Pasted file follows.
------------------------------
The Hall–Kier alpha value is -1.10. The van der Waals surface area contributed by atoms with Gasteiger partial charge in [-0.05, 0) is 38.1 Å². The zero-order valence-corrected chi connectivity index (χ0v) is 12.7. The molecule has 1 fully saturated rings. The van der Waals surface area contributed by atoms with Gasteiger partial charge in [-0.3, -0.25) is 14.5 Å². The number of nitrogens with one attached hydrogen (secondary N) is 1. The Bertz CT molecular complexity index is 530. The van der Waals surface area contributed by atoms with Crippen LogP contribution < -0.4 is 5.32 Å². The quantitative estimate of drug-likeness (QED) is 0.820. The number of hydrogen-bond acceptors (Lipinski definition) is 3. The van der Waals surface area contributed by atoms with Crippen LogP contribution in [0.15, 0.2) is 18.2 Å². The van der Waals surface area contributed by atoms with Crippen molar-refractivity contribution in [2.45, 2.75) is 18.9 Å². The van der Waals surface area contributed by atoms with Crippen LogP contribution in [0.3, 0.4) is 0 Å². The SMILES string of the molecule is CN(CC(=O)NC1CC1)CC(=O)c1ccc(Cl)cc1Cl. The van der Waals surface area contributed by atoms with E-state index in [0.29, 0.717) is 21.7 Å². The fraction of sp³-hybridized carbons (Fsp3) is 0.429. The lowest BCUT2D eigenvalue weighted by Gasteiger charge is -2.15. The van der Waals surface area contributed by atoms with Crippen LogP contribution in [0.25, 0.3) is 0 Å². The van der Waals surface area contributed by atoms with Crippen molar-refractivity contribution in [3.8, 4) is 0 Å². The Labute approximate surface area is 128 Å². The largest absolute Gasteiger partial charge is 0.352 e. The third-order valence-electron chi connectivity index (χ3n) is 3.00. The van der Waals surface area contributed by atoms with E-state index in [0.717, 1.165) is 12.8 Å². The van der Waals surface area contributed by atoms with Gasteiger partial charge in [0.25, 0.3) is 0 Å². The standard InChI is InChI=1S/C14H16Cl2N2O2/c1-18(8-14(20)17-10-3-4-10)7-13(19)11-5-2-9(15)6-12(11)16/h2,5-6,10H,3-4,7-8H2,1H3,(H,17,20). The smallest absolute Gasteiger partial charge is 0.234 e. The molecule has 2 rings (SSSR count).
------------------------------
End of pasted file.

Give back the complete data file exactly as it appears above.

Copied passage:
The Hall–Kier alpha value is -1.10. The van der Waals surface area contributed by atoms with Gasteiger partial charge in [-0.05, 0) is 38.1 Å². The zero-order valence-corrected chi connectivity index (χ0v) is 12.7. The molecule has 1 fully saturated rings. The van der Waals surface area contributed by atoms with Gasteiger partial charge in [-0.3, -0.25) is 14.5 Å². The number of nitrogens with one attached hydrogen (secondary N) is 1. The Bertz CT molecular complexity index is 530. The van der Waals surface area contributed by atoms with Crippen LogP contribution < -0.4 is 5.32 Å². The quantitative estimate of drug-likeness (QED) is 0.820. The number of hydrogen-bond acceptors (Lipinski definition) is 3. The van der Waals surface area contributed by atoms with Crippen LogP contribution in [0.15, 0.2) is 18.2 Å². The van der Waals surface area contributed by atoms with Crippen molar-refractivity contribution in [2.45, 2.75) is 18.9 Å². The van der Waals surface area contributed by atoms with Crippen LogP contribution in [0.3, 0.4) is 0 Å². The SMILES string of the molecule is CN(CC(=O)NC1CC1)CC(=O)c1ccc(Cl)cc1Cl. The van der Waals surface area contributed by atoms with E-state index in [0.29, 0.717) is 21.7 Å². The fraction of sp³-hybridized carbons (Fsp3) is 0.429. The lowest BCUT2D eigenvalue weighted by Gasteiger charge is -2.15. The van der Waals surface area contributed by atoms with Crippen LogP contribution in [0.25, 0.3) is 0 Å². The van der Waals surface area contributed by atoms with Crippen molar-refractivity contribution in [3.8, 4) is 0 Å². The Labute approximate surface area is 128 Å². The largest absolute Gasteiger partial charge is 0.352 e. The third-order valence-electron chi connectivity index (χ3n) is 3.00. The van der Waals surface area contributed by atoms with E-state index in [0.717, 1.165) is 12.8 Å². The van der Waals surface area contributed by atoms with Gasteiger partial charge in [0.25, 0.3) is 0 Å². The standard InChI is InChI=1S/C14H16Cl2N2O2/c1-18(8-14(20)17-10-3-4-10)7-13(19)11-5-2-9(15)6-12(11)16/h2,5-6,10H,3-4,7-8H2,1H3,(H,17,20). The smallest absolute Gasteiger partial charge is 0.234 e. The molecule has 2 rings (SSSR count).